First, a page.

Joel Young is the senior vice president of research & development and chief technical officer of Digi International, a machine-to-machine (M2M) solutions expert for improving business efficiencies. In this interview Joel talks about the integration of the company’s systems in businesses like Salesforce.com and future trends of “the Internet of Things.” According to Wikipedia, the Internet of Things refers to uniquely identifiable objects (things) and their virtual representations in an Internet-like structure.
Sramana Mitra: Joel, let’s start with context about Digi and also context about your background.
Joel Young: First of all, you probably haven’t thought of Digi as in cloud computing. We have been in business since 1985, and we were always in the device connectivity business. We make things that connect devices – originally, to servers or computers. As the world has evolved, we have evolved with it, so we started putting devices on networks. Our goal, since we were founded, has been to connect devices into an application. The world has evolved from serial ports to networks like Ethernet and local area networks (LANs). In the year 2000 things, started to get wireless. We were then pioneering in putting wireless LAN technology onto devices. The devices I am talking about don’t necessarily have humans associated with them.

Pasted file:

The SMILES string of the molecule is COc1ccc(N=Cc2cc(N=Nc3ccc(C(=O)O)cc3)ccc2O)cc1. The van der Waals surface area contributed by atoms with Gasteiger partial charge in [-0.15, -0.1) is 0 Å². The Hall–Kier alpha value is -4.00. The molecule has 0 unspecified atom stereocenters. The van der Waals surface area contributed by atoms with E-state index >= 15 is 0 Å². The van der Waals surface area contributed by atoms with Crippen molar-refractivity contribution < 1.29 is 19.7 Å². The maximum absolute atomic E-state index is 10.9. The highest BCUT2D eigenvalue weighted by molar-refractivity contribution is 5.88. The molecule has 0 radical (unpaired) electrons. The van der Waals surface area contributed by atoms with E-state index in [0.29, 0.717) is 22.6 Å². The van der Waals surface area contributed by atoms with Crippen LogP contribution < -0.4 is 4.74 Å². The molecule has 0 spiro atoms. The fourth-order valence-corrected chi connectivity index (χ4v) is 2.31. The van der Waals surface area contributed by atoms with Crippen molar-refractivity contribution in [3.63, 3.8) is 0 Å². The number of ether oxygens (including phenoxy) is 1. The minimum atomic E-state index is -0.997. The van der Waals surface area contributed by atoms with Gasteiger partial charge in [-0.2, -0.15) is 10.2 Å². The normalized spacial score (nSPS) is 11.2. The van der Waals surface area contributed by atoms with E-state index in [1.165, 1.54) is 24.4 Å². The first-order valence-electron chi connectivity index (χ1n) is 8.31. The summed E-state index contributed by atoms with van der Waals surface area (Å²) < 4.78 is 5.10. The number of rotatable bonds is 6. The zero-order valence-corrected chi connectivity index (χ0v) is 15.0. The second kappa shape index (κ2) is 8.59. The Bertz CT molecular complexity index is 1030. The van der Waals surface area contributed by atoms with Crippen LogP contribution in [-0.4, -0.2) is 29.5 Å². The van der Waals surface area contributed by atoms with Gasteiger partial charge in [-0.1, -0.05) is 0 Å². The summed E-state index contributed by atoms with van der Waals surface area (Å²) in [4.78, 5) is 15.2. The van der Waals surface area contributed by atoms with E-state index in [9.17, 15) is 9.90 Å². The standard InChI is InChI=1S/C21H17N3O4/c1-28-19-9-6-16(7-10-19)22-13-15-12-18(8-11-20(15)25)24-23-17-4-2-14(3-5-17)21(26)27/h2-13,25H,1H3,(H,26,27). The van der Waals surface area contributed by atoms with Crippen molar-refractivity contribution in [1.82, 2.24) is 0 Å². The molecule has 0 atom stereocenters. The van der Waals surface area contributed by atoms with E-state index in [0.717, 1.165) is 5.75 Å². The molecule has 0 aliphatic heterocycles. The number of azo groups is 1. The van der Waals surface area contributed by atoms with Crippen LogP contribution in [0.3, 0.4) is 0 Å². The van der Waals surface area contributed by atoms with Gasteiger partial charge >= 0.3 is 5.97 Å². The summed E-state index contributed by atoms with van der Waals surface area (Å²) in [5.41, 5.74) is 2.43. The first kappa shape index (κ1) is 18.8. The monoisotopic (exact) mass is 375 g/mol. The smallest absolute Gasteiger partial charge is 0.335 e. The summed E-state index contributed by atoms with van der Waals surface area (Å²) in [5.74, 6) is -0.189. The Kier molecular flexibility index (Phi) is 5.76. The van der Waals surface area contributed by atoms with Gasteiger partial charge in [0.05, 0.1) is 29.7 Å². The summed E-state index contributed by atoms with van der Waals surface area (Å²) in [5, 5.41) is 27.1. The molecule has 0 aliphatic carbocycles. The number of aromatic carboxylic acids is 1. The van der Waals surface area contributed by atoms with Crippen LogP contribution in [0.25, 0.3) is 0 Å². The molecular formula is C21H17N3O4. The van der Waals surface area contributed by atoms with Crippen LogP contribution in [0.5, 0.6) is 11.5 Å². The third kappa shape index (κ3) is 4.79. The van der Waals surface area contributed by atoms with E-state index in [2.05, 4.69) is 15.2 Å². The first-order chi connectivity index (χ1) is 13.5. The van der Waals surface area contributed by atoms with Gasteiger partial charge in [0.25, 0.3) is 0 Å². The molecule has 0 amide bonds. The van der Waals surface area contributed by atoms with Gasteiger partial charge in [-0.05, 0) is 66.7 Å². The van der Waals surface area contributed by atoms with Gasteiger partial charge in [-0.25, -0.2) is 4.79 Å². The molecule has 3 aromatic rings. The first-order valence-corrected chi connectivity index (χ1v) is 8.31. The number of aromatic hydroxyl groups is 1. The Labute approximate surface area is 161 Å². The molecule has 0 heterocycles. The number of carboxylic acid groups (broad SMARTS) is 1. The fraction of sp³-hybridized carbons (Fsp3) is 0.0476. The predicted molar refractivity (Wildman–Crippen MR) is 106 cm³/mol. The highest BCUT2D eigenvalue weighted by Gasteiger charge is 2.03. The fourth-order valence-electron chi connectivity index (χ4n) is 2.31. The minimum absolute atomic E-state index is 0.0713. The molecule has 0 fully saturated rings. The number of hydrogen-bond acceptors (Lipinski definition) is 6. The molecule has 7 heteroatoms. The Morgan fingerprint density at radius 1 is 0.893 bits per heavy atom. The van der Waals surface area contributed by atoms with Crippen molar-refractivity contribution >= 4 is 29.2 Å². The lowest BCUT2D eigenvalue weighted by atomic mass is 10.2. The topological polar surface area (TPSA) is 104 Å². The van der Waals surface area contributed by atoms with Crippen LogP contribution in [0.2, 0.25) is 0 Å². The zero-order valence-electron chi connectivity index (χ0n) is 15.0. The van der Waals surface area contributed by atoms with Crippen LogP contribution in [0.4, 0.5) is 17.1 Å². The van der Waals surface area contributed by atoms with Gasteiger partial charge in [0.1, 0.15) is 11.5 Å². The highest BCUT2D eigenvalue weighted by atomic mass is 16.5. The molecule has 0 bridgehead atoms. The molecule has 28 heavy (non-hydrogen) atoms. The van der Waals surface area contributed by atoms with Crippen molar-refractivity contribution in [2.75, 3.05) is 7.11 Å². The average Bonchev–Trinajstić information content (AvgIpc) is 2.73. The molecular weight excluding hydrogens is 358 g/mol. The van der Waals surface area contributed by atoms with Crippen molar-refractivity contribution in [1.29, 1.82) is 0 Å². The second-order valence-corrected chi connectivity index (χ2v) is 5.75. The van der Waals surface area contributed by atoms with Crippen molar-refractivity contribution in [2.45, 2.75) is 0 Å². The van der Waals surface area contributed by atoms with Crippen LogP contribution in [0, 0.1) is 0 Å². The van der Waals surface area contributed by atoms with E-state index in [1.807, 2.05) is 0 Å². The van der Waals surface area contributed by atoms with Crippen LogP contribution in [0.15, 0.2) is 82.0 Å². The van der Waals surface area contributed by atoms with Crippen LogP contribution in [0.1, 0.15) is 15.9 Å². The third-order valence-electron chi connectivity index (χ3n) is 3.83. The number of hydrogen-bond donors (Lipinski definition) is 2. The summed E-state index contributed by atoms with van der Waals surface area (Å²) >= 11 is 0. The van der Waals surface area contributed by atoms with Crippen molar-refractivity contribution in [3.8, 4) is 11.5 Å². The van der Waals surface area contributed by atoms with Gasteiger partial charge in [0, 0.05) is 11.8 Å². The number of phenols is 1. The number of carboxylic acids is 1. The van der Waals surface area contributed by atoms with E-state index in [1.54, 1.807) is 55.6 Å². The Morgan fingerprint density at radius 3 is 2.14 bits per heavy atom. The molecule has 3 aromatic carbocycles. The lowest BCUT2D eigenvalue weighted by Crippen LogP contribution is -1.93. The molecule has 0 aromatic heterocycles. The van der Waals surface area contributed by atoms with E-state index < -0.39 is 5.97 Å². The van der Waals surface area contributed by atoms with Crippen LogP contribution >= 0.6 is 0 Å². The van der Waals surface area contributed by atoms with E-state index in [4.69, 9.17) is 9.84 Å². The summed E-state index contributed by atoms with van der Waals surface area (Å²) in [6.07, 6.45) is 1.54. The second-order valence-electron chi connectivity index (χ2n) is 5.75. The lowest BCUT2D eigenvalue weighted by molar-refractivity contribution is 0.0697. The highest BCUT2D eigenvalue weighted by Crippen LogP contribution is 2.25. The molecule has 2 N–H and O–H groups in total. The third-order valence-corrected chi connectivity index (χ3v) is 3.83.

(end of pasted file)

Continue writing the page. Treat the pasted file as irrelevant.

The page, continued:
SM: Whom do you compete with? Where do you fit into the networking equipment ecosystem?
JY: Depending on the segment, we might compete with small RF-module providers, because we make little radios. We also compete with the likes of Sierra Wireless or Cisco, since we make cellular routers. We also make gateway boxes to connect smart energy networks. In this case we compete with Tendril. Finally, in the device cloud space, we have a device cloud called iDigi that connects devices with the Internet. In this field we compete with companies like Axceda and ILS. Depending on the market, we have a variety of competitors.
SM: What is your position in Digi?
JY: Chief technical officer.
SM: And where are you based?
JY: Minnetonka, Minnesota.
SM: I am asking because I saw you had something to do with Nebraska Electronics.
JY: I started my career in New Jersey with Bell Laboratories. After 10 years of working on signaling systems and large networks and databases, I moved to Nebraska to work on a startup on encryption modules. That is where I went into engineering and took the company public. This way I got involved in the local electronics industry. Twelve years ago I moved up here to Minnesota to be in charge of research & development and engineering here at Digi international. I was brought in as part of a new leadership team to turn the company around.